Thursday, July 12, 2007

'The model of gracious Southern womanhood'

I don't agree with her husband's political stances, but she was loved like the Queen Mum here in Texas.

'The model of gracious Southern womanhood'

Lady Bird Johnson, widow of former President Lyndon Johnson and lifelong advocate for the beautification of her native state, died Wednesday afternoon at her Austin home. She was 94.

Mrs. Johnson had been in poor health for several years. She had a stroke May 2, 2002, and lost her ability to speak, and she was hospitalized for undisclosed reasons several weeks ago.

Tributes immediately poured in.

President Bush said he and first lady Laura Bush "mourn the passing of our good friend, and a warm and gracious woman."

"She was much loved in our home state of Texas, and the Bush family is fortunate to have known her.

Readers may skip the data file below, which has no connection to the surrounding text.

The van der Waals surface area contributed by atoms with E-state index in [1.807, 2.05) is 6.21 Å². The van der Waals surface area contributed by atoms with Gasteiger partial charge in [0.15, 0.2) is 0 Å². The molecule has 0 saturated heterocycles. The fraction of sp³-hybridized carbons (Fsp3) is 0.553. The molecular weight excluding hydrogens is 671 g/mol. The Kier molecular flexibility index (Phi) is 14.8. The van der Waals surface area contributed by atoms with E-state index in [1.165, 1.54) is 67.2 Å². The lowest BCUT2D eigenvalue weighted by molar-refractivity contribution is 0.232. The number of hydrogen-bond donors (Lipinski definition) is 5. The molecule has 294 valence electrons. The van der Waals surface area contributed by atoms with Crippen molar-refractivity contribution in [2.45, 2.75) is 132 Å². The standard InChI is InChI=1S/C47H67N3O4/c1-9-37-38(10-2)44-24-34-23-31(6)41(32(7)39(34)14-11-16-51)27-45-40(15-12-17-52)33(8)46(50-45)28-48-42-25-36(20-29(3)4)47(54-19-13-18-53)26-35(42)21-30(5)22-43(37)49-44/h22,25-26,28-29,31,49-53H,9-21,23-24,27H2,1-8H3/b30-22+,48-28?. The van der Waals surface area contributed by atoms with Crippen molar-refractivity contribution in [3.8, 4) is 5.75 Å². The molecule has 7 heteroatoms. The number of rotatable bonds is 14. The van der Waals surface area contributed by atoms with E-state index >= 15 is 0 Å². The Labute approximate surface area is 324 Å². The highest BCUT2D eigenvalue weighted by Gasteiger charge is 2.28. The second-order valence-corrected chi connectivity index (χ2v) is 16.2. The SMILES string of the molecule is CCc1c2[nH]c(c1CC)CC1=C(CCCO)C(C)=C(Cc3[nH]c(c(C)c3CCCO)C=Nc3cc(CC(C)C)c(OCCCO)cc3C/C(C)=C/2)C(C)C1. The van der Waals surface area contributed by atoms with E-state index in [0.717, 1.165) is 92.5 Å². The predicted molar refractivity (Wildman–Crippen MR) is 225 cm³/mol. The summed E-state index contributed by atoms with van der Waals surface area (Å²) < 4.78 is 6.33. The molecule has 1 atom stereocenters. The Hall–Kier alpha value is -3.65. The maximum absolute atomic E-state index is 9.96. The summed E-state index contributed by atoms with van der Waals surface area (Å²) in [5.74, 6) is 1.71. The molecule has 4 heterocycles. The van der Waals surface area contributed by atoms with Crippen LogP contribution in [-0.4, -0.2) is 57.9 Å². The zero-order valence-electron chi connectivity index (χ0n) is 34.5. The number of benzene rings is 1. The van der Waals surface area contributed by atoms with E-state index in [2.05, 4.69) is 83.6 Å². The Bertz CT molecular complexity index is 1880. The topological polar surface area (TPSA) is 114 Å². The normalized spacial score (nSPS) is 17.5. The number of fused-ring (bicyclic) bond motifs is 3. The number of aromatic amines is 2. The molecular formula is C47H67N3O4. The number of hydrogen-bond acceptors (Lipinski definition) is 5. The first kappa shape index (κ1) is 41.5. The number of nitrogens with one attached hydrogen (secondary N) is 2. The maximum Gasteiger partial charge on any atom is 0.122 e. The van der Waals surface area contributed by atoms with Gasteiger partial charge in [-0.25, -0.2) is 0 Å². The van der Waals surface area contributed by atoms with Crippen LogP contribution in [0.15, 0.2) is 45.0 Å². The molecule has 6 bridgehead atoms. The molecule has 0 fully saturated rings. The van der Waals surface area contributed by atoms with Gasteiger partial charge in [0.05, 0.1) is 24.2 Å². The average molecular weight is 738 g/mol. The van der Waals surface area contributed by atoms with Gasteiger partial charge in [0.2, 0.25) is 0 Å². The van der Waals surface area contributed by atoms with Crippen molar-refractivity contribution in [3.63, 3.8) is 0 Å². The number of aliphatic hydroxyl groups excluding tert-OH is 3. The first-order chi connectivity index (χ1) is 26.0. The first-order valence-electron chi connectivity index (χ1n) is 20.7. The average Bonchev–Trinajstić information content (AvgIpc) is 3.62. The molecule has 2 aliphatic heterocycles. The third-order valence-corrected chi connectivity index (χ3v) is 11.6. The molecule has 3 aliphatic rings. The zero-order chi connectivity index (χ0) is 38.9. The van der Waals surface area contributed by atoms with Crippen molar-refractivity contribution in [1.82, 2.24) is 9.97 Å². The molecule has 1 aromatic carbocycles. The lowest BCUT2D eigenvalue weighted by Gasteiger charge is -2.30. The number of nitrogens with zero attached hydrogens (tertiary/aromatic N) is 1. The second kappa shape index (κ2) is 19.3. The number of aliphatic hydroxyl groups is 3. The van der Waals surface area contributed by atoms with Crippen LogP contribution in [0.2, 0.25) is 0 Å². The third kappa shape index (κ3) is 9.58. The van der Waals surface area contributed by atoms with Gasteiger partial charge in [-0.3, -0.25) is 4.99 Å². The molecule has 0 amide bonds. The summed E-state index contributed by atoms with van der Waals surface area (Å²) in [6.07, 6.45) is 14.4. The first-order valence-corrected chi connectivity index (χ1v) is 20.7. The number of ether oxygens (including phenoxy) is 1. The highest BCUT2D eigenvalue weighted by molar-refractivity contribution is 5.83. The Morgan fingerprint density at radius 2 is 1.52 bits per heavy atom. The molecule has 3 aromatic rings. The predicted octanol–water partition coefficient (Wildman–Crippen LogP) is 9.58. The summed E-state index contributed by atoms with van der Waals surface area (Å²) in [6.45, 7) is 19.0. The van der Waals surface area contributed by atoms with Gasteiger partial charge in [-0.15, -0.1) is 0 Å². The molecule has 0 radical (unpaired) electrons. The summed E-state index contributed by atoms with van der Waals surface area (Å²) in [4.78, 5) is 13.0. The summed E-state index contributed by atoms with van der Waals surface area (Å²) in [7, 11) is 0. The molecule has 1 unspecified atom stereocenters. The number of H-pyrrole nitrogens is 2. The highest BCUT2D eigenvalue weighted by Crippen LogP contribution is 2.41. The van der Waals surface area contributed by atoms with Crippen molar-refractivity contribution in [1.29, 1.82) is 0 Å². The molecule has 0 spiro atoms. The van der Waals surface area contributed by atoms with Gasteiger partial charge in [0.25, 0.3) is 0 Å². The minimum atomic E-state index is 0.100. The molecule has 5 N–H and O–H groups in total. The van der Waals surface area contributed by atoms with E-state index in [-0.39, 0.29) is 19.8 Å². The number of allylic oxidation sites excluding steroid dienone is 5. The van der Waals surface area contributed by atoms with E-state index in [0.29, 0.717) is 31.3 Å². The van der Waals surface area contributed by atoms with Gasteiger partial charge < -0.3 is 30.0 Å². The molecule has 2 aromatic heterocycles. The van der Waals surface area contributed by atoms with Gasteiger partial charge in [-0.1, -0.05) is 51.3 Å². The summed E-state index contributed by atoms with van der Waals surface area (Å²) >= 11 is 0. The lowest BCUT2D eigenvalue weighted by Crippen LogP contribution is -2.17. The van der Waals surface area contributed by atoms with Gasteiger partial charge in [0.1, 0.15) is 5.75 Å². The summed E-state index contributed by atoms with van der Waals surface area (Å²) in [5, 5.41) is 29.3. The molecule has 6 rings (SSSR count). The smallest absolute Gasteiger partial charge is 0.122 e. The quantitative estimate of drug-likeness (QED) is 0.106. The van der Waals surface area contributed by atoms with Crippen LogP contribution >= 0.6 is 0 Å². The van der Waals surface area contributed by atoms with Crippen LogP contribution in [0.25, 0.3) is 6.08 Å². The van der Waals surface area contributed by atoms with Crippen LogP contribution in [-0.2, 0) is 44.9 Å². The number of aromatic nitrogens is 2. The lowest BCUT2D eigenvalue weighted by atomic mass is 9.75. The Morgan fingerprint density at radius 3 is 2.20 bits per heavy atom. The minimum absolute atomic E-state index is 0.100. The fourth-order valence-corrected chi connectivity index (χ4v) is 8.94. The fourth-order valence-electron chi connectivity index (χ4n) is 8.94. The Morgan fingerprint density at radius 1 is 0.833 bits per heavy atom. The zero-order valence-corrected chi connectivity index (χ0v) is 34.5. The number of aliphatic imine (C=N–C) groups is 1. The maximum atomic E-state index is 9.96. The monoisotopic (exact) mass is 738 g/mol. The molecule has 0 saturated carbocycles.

"Those who were blessed to know her remember Mrs. Johnson's lively and charming personality, and our nation will always remember her with affection," Bush said. "Mrs. Johnson became first lady on a fateful day in November 1963 -- and was a steady, gentle presence for a mourning nation in the days that followed."

Bush credited the former first lady for working closely with her president-husband to advance education, civil rights and environmental quality. "The native wildflowers that bloom along roadsides today are part of her lasting legacy," he said.

The rest of the article here.

To see some of the wonderful legacy of wildflowers she left to our state, visit The Lady Bird Johnson Wildflower Center.

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